I’ve written in the past about Wikistrat, a crowd sourced geo-political consultancy, and more recently, Tongal, a crowd sourced platform for coming up with ideas for marketing campaigns. My fascination with crowd sourcing is simple. It’s awesome!!! Which is why I wanted to see if I could come up with an idea for a crowd sourcing platform for something that has not yet taken advantage of the wisdom of crowds but which could really benefit from doing so. As it turns out I know just the thing: sports.
If you think about it professional sports are tailor made for crowd sourcing. They already employ a network of people, known as scouts, that they rely upon for insights. However, with limited time and resources it’s hard for those scouts to see every player and in turn it’s hard for the organizations that employ them to get a complete picture of every player that is available in the draft. Wouldn’t it be great then if those organization could rely on the opinions of hundreds or even thousands of people instead of just a handful?
The key becomes whether or not you can trust the opinion of total strangers from all walks of life who wouldn’t have had any formal training as a scout. I believe that you could. Fans today are smarter than they were even just ten years ago. We’re no longer slaves to the basic statistics provided by TV broadcasts. Thanks to the internet, the popularity of Money Ball and the advancement of sabermetrics most fans, even casual fans, are now intimately aware of the more sophisticated metrics that teams are utilizing nowadays.
Take me for example. I’m a pretty big baseball fan. I’m in several fantasy baseball leagues and I’ve started a tradition of going to Spring Training every year. I could probably file a pretty accurate report on a player that I’m watching in person or even on TV. I may not know a whole lot about a pitcher’s arm angle or a hitter’s swing path but it’s fairly obvious to me which players have potential and which are over matched. Couldn’t my broad insights be useful to a professional team? Especially if those insights are coming at a high school or college game that they’re aren’t sending their own scouts to cover?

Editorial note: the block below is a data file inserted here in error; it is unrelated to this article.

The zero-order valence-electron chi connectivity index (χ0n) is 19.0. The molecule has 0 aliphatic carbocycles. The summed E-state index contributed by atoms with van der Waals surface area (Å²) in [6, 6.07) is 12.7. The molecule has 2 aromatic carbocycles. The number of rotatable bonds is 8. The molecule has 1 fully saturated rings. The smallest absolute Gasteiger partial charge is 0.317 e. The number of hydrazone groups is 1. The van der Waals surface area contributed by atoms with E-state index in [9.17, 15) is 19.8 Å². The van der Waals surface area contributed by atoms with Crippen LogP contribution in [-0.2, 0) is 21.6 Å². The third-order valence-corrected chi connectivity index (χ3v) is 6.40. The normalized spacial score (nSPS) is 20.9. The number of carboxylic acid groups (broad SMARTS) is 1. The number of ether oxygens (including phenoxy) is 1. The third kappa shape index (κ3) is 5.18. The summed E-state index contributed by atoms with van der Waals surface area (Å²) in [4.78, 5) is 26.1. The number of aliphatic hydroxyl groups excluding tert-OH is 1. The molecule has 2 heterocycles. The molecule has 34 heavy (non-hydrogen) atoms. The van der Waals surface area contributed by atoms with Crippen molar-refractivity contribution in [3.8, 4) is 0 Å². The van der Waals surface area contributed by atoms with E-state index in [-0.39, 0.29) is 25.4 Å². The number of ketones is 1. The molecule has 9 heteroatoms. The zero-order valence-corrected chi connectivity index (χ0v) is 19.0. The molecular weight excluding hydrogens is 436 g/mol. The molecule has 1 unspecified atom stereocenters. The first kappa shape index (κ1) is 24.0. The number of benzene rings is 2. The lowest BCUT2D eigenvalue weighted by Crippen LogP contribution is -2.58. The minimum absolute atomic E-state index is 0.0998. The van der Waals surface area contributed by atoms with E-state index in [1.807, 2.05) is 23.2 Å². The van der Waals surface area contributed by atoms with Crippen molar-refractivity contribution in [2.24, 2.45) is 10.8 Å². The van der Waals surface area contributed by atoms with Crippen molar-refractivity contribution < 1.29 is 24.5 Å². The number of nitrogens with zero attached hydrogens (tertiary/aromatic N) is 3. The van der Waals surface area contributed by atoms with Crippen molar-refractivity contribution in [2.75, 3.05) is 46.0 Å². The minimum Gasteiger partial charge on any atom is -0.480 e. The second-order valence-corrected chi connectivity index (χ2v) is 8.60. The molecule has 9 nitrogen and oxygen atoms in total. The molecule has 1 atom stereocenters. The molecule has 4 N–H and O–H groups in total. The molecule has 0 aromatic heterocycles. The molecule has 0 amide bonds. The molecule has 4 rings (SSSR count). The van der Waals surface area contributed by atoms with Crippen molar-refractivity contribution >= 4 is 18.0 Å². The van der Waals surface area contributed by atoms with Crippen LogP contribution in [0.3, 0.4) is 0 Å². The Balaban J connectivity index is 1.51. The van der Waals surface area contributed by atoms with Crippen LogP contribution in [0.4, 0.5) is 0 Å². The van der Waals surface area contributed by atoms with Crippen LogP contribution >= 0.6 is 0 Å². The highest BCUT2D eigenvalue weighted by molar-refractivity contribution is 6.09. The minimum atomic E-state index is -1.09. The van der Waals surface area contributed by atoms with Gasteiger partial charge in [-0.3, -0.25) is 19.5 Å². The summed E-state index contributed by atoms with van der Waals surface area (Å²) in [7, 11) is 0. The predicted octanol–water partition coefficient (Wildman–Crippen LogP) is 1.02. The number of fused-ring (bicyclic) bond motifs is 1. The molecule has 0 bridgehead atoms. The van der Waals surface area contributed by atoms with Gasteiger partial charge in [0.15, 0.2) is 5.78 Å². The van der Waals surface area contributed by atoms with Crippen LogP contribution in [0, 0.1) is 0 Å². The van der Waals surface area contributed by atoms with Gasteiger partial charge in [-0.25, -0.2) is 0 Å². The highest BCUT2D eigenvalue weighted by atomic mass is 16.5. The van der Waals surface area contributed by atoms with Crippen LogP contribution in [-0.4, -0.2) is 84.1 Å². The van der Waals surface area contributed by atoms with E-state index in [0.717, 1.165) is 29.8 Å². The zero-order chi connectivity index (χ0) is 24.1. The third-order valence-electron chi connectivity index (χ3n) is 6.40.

Baseball aside just think about how useful this could be to other sports like baseball and football that don’t have the traditional scouting budgets that baseball teams do. Front office executives in these sports rely on video clips and what they see at scouting combines. Wouldn’t it make sense for them then to also take in consideration what thousands of amateur scouts see from attending games in person? Sure these “scouts” would consist of parents, teachers, and school administrators some of whom may be biased. But it also would consist of hundreds if not thousands of fans, like you and me, that would be objective. And with that many people filing reports it would be easy to get an accurate picture of who the majority of people think are the best players.
The best part about a crowd sourced scouting platform like WikiScout is that it could translate to other industries as well. Take music for example. Wouldn’t it make sense for the music labels to listen to thousands of fans who are giving their recommendation on who is about to blow up instead of relying on just a few people to make that determination for the many? After all, if thousands of people are all raving about the same band then they’re probably on to something. Perhaps the wisdom of the crowd could even be applied to the stock market as it relates to noticing trends and identifying promising stocks on the rise.
In order for this concept to take off though it would be important to provide incentives to the crowd. The way to do that would be to create a gamification engine. The more you scout and the more detailed your reports are the more points you earn. Points could then be redeemed for prizes such as tickets to games or concerts and merchandise that are provided by the organizations and companies reaping the benefits from the wisdom of the crowd. It’s kind of like scratch my back and I’ll scratch yours. Everyone wins.
All in all, I really believe that a crowd sourced approach to scouting amateur and professional athletes could really catch on. Fans would pay attention more and form a deeper connection to the game they love while helping the on field product improve. Teams would save money and have a built in excuse when the team struggles as they could shrug their shoulders and say don’t blame us all of you thought that player was going to be good too. It’s the best of both worlds.
When it comes to scouting baseball players who would you rather trust? These guys? Or the wisdom of thousands of fans?